I have been engaged in a lengthy discussion with long time visitor and commentator Andrew Finden regarding the definition of “human”, what it means to be happy, and the morality (or otherwise) of abortion – the ultimate aim of the conservation. In the latest round of comments Andrew raises a point which I think deserves a blog post of its own.
In response to my comment:
“Actions have consequences, and we can make judgement calls on those consequences.” – askegg
To which he replies:
“Is-ought problem, anyone? You have to sneak a whole stack of presuppositions in for this to work. why is it is morally wrong to cause pain, for example? Why is it ok to kill someone just because they can’t ‘feel’ it?” – findo
For those who may not be familiar, the “is/ought problem” was proposed by Scottish philosopher David Hume. Essentially Hume argued that making statement about the way things are does not inform us how things ought to be. This is a serious philosophical issue which has the potential to neuter all motivation and covert us to nihilism. However, I do not wish to directly address the is/ought problem in this post, but if you are interested in a reasonable argument against the proposition I recommend you read Sam Harris’s “The Moral Landscape”.
Instead, I think it is sufficient to point out the mutually assured destruction when deploying the is/ought argument in conversation – if valid, it can be applied in all circumstances.
Why is it better to want happiness for all conscious creatures, rather than absolute misery? Why is it wrong to cause pain rather than seek pleasure? Why should we consider the results of our actions on others, rather than not? Is every action ultimately equally valid in the grand scheme of thing? Is the a universe in which there is suffering and pain really worse than one in which there is pleasure and ecstasy?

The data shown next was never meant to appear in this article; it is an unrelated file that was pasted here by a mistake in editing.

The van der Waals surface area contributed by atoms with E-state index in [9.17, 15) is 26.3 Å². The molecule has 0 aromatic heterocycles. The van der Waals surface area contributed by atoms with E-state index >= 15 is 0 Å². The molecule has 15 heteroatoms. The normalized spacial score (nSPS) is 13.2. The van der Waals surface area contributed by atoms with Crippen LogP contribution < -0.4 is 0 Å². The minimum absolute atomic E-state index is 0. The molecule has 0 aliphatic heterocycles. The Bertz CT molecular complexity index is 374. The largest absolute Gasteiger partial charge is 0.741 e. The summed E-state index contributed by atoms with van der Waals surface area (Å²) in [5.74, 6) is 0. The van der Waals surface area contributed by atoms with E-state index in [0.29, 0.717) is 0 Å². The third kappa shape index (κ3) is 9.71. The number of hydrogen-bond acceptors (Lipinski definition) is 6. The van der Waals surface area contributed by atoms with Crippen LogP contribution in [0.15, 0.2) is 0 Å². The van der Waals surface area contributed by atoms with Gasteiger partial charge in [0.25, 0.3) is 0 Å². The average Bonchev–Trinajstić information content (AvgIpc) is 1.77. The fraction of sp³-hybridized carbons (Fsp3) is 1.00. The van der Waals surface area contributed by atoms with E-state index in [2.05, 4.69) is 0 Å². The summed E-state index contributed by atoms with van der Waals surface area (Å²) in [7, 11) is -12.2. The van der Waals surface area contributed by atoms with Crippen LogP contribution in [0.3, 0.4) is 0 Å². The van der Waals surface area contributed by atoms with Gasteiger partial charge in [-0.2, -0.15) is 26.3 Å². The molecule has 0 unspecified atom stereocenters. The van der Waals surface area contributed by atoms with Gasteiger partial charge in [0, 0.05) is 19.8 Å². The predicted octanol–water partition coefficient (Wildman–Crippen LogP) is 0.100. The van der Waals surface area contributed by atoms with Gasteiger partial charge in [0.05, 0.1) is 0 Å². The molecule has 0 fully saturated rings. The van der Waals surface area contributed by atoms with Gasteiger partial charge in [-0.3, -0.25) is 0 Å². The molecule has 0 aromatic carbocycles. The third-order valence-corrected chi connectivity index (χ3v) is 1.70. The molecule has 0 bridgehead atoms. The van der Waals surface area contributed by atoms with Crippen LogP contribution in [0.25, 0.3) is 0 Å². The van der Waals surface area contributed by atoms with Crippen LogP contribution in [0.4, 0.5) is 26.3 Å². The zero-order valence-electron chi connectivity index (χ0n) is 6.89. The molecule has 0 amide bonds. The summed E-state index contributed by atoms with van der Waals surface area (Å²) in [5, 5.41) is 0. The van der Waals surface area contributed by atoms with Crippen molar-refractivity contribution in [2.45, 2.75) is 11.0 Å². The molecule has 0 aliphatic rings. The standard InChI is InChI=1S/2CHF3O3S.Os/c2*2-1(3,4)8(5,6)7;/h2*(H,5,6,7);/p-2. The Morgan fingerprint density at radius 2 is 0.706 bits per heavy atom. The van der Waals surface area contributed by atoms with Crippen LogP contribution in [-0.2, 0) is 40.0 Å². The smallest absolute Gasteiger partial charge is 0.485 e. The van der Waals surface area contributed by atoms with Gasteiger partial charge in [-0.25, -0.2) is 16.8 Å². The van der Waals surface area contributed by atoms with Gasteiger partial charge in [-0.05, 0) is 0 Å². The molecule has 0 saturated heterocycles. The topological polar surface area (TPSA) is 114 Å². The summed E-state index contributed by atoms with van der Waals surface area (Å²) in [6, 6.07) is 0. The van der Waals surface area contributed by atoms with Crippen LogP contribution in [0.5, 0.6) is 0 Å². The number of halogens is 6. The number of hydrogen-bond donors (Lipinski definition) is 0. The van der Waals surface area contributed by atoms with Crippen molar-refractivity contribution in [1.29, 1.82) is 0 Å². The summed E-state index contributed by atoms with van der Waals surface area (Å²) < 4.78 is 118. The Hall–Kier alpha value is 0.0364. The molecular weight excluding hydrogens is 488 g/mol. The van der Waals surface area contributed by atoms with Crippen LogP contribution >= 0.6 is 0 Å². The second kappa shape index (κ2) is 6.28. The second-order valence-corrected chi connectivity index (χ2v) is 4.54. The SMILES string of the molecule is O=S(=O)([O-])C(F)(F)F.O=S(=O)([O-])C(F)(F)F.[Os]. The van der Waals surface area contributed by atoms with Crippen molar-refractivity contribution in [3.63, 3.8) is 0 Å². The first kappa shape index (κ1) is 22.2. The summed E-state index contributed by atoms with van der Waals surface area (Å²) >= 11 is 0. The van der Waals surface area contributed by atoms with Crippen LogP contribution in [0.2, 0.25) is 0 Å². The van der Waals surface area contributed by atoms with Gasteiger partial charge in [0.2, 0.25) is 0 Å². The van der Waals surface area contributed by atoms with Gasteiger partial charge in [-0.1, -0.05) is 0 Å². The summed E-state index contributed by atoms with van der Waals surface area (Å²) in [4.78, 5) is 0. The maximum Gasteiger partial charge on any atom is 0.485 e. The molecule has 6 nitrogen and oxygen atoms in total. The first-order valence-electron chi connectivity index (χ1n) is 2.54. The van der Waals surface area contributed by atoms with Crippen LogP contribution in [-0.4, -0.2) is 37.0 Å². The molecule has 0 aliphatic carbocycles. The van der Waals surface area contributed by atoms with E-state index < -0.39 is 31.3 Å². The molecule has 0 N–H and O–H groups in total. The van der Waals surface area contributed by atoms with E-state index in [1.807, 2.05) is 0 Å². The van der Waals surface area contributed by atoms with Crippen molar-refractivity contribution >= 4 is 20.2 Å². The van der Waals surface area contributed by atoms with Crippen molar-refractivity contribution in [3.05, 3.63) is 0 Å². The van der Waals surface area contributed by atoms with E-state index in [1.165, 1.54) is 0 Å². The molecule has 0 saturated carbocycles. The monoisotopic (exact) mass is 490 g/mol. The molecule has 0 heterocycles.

Surely Andrew is not arguing this point, but then what does he mean by “why is it is morally wrong to cause pain, for example?” Is he seriously proposing it is morally acceptable to inflict pain? To make such an argument mocks the very meaning of words like good, wrong, evil, moral, and immoral. Surely even he accepts pleasure is “better” than pain, which makes the entire question a distraction to the central topic. Perhaps this post will spur a discussion centred on the is/ought problem in isolation?
We all seem to recognise that a universe in which all conscious beings experience maximal pleasure is “better” that one in which they suffer. However, the deeply rooted underlying question of why we think it’s “better” remains; and it not easily answered.
“Once again we have hit philosophical bedrock with the shovel of a stupid question.” – Sam Harris
Perhaps a divine authority is require to grant us an escape hatch from this issue; things look bleak for the skeptic at this stage. But let’s consider this hypothesis for just a moment.
Let’s assume an intelligent creative force did cause the universe. Let’s also assume this force is conscious and cares about its creations. Let’s further assume this force has the power to intervene in the workings of its creation to inflict pleasure or pain.
You will notice that these are all “is” statements – they describe reality as it would be if these things were true, not how things should be. So why should this force create the universe rather than not? Why should this creative force care rather than not? Why should it intervene rather than not? Aren’t these also is/ought problems as well?
Believers will probably be screaming at the screen at this point:
“Of course god cares and intervenes to cause pleasure within the universe – that’s the very nature of god!”
Alright, let’s also assume that it the case. Why should we follow these instructions rather than not? What makes what “god” “better” rather than not? Why should we follow god’s instructions rather than not? Why is Heaven “better” than Hell?
Believers, please post a response that does not resort to special pleading – it’s better because god said so.
PS. Further reading.